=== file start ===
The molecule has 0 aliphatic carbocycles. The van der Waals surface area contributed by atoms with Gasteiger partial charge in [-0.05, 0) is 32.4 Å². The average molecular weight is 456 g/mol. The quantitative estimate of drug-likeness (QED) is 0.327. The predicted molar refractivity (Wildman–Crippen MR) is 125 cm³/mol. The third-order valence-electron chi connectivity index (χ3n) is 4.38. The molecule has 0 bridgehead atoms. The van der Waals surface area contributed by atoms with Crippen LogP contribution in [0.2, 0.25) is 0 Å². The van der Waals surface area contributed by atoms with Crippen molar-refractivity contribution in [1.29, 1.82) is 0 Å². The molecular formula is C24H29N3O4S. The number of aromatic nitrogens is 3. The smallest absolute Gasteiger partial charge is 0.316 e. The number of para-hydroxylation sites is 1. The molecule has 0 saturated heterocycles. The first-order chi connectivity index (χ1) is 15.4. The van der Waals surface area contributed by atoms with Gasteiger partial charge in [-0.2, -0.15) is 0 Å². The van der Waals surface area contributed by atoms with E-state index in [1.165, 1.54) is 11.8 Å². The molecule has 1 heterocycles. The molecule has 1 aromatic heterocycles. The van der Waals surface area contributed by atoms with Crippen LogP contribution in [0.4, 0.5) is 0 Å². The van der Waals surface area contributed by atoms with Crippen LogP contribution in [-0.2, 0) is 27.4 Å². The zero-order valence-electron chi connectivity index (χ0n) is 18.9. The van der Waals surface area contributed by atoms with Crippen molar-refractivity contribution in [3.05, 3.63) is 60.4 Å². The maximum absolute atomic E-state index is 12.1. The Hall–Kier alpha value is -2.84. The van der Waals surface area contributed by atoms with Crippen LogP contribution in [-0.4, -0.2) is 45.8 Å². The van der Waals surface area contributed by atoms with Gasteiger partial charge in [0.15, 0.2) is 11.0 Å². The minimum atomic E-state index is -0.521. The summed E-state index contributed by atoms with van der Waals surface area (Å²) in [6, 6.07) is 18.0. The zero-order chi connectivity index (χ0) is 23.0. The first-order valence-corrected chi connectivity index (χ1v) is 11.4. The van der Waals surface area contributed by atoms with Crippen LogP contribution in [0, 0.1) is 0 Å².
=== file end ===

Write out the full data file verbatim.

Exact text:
The molecule has 0 aliphatic carbocycles. The van der Waals surface area contributed by atoms with Gasteiger partial charge in [-0.05, 0) is 32.4 Å². The average molecular weight is 456 g/mol. The quantitative estimate of drug-likeness (QED) is 0.327. The predicted molar refractivity (Wildman–Crippen MR) is 125 cm³/mol. The third-order valence-electron chi connectivity index (χ3n) is 4.38. The molecule has 0 bridgehead atoms. The van der Waals surface area contributed by atoms with Crippen LogP contribution in [0.2, 0.25) is 0 Å². The van der Waals surface area contributed by atoms with Crippen molar-refractivity contribution in [1.29, 1.82) is 0 Å². The molecular formula is C24H29N3O4S. The number of aromatic nitrogens is 3. The smallest absolute Gasteiger partial charge is 0.316 e. The number of para-hydroxylation sites is 1. The molecule has 0 saturated heterocycles. The first-order chi connectivity index (χ1) is 15.4. The van der Waals surface area contributed by atoms with Gasteiger partial charge in [-0.2, -0.15) is 0 Å². The van der Waals surface area contributed by atoms with E-state index in [1.165, 1.54) is 11.8 Å². The molecule has 1 heterocycles. The molecule has 1 aromatic heterocycles. The van der Waals surface area contributed by atoms with Crippen LogP contribution in [0.4, 0.5) is 0 Å². The van der Waals surface area contributed by atoms with Crippen LogP contribution in [-0.2, 0) is 27.4 Å². The zero-order valence-electron chi connectivity index (χ0n) is 18.9. The van der Waals surface area contributed by atoms with Crippen molar-refractivity contribution in [3.05, 3.63) is 60.4 Å². The maximum absolute atomic E-state index is 12.1. The Hall–Kier alpha value is -2.84. The van der Waals surface area contributed by atoms with Crippen LogP contribution in [-0.4, -0.2) is 45.8 Å². The van der Waals surface area contributed by atoms with Gasteiger partial charge in [0.15, 0.2) is 11.0 Å². The minimum atomic E-state index is -0.521. The summed E-state index contributed by atoms with van der Waals surface area (Å²) in [6, 6.07) is 18.0. The zero-order chi connectivity index (χ0) is 23.0. The first-order valence-corrected chi connectivity index (χ1v) is 11.4. The van der Waals surface area contributed by atoms with Crippen LogP contribution in [0, 0.1) is 0 Å².